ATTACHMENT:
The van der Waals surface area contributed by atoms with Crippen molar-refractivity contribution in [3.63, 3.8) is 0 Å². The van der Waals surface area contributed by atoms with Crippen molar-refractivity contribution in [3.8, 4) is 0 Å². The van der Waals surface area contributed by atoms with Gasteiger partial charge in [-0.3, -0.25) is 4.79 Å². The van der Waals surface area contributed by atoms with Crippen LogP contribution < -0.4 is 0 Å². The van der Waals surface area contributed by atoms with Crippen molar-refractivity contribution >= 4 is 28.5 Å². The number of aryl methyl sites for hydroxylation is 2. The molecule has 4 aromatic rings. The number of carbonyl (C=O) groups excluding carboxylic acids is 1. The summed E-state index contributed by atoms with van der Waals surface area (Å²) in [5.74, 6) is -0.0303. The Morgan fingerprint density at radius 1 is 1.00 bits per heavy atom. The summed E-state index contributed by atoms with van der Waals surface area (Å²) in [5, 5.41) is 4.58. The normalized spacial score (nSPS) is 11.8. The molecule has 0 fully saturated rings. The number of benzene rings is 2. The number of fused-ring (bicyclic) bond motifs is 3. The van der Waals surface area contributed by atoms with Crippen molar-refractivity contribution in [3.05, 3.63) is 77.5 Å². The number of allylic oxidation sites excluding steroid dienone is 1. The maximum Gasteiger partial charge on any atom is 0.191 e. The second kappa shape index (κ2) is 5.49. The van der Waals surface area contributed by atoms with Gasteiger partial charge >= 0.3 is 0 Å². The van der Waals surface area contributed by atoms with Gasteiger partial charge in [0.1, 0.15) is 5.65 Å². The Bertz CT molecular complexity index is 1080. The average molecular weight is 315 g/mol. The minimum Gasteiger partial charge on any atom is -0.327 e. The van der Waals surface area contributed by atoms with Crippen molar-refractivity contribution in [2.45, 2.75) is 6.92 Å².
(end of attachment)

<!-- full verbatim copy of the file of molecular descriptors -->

The van der Waals surface area contributed by atoms with Crippen molar-refractivity contribution in [3.63, 3.8) is 0 Å². The van der Waals surface area contributed by atoms with Crippen molar-refractivity contribution in [3.8, 4) is 0 Å². The van der Waals surface area contributed by atoms with Gasteiger partial charge in [-0.3, -0.25) is 4.79 Å². The van der Waals surface area contributed by atoms with Crippen LogP contribution < -0.4 is 0 Å². The van der Waals surface area contributed by atoms with Crippen molar-refractivity contribution >= 4 is 28.5 Å². The number of aryl methyl sites for hydroxylation is 2. The molecule has 4 aromatic rings. The number of carbonyl (C=O) groups excluding carboxylic acids is 1. The summed E-state index contributed by atoms with van der Waals surface area (Å²) in [5.74, 6) is -0.0303. The Morgan fingerprint density at radius 1 is 1.00 bits per heavy atom. The summed E-state index contributed by atoms with van der Waals surface area (Å²) in [5, 5.41) is 4.58. The normalized spacial score (nSPS) is 11.8. The molecule has 0 fully saturated rings. The number of benzene rings is 2. The number of fused-ring (bicyclic) bond motifs is 3. The van der Waals surface area contributed by atoms with Crippen molar-refractivity contribution in [3.05, 3.63) is 77.5 Å². The number of allylic oxidation sites excluding steroid dienone is 1. The maximum Gasteiger partial charge on any atom is 0.191 e. The second kappa shape index (κ2) is 5.49. The van der Waals surface area contributed by atoms with Gasteiger partial charge >= 0.3 is 0 Å². The van der Waals surface area contributed by atoms with Gasteiger partial charge in [0.1, 0.15) is 5.65 Å². The Bertz CT molecular complexity index is 1080. The average molecular weight is 315 g/mol. The minimum Gasteiger partial charge on any atom is -0.327 e. The van der Waals surface area contributed by atoms with Crippen molar-refractivity contribution in [2.45, 2.75) is 6.92 Å².